Human Rights Commission Spokesperson Mwelwa Muleya says there was room for remedial measures in handling expelled Cuban Ambassador Nelson Pages Vilas’ attendance of the Socialist Party launch.
Speaking when he featured on Unza Radio’s Lusaka Star programme, Tuesday, Muleya observed that as a socialist state, Cuba supported the emergence of socialism in other countries.
“There was room for remedial measures to be undertaken other than the ultimate decision because the expulsion was an ultimate reaction to that display of solidarity to the socialist party. And I think there should have been some level of engagement by government and the diplomat concerned to censure him if they so wished [than] to permanently ensure that he is no longer be on the soil of Zambia, because we know where Cuba comes from and he may not be representing his personal views. He may be representing the views of Cuba. So those are the challenges we get in because they should have engaged him and engaged the country before doing that because Cuba is a socialist country and for them, that’s their international relations policy. Zambia is not a socialist country but for Cuba, that is their international policy, to support socialism wherever it emerges. So there should have been dialogue. I think dialogue should have been preferred as opposed to that punitive action which is ultimately,” Muleya said.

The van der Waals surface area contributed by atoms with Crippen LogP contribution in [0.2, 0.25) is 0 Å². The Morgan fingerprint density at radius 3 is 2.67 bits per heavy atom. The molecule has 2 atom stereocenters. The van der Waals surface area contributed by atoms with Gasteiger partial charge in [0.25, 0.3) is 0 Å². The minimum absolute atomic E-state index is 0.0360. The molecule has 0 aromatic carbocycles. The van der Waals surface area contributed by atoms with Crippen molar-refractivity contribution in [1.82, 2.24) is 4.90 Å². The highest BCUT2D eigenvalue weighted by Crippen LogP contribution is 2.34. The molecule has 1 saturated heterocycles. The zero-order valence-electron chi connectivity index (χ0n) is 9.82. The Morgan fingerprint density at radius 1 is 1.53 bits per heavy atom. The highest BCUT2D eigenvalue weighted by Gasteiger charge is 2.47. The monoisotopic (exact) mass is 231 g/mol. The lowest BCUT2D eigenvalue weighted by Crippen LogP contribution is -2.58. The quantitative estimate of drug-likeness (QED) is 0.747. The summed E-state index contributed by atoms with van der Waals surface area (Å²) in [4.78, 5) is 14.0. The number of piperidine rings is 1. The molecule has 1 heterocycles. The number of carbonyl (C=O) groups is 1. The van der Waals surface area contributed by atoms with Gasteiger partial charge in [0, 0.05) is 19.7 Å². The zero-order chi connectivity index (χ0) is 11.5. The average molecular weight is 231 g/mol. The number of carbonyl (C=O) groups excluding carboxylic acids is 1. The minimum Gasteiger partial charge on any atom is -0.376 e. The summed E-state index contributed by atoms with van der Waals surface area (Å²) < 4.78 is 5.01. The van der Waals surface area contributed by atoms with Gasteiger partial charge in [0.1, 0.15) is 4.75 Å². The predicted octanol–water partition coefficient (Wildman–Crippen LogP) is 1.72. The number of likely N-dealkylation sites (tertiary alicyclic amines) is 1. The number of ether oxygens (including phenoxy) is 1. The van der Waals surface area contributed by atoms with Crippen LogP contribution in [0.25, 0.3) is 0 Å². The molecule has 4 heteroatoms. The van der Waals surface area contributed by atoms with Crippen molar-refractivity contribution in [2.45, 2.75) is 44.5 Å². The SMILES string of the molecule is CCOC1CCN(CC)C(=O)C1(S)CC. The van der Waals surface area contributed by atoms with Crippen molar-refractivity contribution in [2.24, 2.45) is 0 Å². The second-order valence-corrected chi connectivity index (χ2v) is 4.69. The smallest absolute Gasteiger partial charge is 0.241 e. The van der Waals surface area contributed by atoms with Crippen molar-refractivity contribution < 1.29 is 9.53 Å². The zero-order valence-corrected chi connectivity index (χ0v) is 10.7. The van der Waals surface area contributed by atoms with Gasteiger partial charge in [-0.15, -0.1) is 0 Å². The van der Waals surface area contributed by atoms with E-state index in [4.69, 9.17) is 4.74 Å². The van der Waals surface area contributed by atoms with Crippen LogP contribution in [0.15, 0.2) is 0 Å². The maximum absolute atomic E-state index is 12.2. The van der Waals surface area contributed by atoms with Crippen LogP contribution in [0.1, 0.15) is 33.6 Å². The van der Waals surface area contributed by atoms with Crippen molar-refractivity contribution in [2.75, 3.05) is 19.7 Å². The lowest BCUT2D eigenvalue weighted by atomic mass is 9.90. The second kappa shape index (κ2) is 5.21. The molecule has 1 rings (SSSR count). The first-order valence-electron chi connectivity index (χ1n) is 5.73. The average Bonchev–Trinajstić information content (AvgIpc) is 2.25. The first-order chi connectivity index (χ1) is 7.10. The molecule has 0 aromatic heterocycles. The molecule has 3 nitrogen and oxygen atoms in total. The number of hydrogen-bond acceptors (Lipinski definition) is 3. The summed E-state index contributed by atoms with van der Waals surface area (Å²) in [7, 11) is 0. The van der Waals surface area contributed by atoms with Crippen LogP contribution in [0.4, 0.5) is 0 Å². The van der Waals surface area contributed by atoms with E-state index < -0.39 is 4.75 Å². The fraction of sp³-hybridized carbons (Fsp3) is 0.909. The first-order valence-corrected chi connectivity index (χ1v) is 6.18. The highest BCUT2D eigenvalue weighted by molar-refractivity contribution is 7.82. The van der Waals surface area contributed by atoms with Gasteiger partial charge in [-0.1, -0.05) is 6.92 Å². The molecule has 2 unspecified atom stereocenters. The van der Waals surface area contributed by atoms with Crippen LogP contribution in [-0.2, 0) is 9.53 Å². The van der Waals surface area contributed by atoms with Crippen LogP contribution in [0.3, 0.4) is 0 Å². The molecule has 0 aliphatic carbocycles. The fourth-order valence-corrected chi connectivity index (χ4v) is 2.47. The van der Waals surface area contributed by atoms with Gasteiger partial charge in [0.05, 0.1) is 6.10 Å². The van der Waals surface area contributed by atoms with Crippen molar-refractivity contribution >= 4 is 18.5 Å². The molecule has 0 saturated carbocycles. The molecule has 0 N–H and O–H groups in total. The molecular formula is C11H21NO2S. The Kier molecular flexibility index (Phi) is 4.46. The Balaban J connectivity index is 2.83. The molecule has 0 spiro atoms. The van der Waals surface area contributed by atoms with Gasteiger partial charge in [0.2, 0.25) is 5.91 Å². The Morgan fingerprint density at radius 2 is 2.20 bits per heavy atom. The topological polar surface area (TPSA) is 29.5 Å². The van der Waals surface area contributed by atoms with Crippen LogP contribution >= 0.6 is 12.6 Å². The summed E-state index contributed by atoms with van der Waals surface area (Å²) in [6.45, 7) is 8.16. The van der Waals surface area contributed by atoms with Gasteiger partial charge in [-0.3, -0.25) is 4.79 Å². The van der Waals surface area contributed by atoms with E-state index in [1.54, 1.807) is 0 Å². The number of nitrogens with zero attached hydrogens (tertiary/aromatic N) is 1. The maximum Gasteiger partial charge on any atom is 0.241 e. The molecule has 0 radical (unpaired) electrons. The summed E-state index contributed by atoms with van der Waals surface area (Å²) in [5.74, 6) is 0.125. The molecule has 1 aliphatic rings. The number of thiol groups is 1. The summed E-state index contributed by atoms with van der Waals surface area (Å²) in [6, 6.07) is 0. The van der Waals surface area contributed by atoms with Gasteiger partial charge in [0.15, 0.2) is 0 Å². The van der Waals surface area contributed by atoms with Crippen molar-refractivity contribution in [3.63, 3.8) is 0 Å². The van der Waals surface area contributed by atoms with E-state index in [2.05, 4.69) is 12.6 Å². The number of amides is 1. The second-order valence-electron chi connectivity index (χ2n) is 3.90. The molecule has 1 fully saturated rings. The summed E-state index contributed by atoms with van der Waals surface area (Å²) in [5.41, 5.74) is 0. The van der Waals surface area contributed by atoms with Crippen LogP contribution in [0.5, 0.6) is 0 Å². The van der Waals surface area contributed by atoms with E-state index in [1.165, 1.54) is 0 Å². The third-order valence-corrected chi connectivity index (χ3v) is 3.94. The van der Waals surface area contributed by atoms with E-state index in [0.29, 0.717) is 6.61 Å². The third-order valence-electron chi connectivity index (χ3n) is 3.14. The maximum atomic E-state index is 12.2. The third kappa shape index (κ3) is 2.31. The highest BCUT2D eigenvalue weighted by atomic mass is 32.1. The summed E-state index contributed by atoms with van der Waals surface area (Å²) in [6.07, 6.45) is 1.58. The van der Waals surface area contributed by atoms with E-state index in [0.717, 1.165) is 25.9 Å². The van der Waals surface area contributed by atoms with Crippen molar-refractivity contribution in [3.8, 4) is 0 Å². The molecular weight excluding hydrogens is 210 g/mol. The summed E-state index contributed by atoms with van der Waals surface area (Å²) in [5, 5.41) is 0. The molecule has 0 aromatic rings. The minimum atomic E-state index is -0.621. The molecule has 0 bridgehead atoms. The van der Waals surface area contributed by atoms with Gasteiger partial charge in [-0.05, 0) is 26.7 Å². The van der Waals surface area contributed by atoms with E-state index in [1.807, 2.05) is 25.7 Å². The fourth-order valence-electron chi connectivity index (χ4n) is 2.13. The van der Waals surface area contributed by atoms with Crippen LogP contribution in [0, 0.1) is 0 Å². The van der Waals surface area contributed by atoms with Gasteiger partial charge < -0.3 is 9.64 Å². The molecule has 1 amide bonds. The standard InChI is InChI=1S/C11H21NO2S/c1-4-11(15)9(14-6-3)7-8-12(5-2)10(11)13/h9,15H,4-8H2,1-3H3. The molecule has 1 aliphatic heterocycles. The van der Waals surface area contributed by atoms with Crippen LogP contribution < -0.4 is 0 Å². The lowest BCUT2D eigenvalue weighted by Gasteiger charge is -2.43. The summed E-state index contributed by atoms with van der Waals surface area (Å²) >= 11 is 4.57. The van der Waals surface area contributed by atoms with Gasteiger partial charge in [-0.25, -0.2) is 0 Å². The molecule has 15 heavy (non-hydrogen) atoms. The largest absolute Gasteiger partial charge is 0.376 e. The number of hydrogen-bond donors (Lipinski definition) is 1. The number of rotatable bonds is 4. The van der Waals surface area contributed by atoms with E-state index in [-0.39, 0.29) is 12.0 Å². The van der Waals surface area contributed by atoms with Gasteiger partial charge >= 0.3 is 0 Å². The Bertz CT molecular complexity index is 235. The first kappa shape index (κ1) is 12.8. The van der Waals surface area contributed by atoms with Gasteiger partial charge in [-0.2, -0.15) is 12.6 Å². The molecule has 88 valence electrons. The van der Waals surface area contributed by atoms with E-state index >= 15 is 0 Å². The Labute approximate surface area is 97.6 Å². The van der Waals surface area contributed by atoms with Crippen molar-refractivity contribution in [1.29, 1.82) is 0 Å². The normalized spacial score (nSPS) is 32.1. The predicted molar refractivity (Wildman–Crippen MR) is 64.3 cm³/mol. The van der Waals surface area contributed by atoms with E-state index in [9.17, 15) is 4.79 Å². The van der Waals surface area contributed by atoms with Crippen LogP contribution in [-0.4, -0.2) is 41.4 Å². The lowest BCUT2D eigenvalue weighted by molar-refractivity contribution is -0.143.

Muleya acknowledged that Ambassador Vilas’ remarks may have veered off diplomatic etiquette.
“We are not saying that he didn’t break any law, he must have broken some diplomatic etiquette and that the remarks made were veered off the diplomatic etiquette that he was seen to be championing the emerganse of an opposition with a view of taking over power. You know the thinking is that for an opposition, the ultimate is to take over government and that is why you see that ruling parties or governments are very sensitive as to who is supporting opposition parties. So those are sensitive issues in diplomatic circles that you cannot go into a country and support the opposition against the incumbent government. So but at the end of the day, we believe that there should have been dialogue,” he said.
Meanwhile, Muleya said it was wrong for soldiers to apply military tactics on innocent civilians when cleaning the Central Business District (CBD).
“We have in the past spoken against the reported cases of armed forces violating the rights of individuals. We think that, that’s not the reason why they are on the streets. They have done a commendable job in terms of bringing sanity and ensuring that there is cleanliness, there is orderliness, law and order has really been restored in town and other issues. But we are concerned that they have gone overboard where they are using military tactics to engage with civilians. They should realize that the way they operate as soldiers, the way they are trained, issues they think these are normal occurrences where they are able to treat each other as soldiers in that manner as form of disciplining a person, those are not the same form of disciplining,” said Muleya.
“They should be meeting out to civilians. But you cannot then apply the same tactics to civilians. That is why even in certain… they have their own disciplinary measure. They are not in the first place…they (civilians) don’t understand the rule of the military and also they are not suppose to be subjected to those inhuman, cruel, degrading treatment or punishment for whatever offences. That is not their work as army officers. And we remain deeply concerned that they have allegedly continued violating the rights of individuals. I think that is taking away the good that they have so far done.”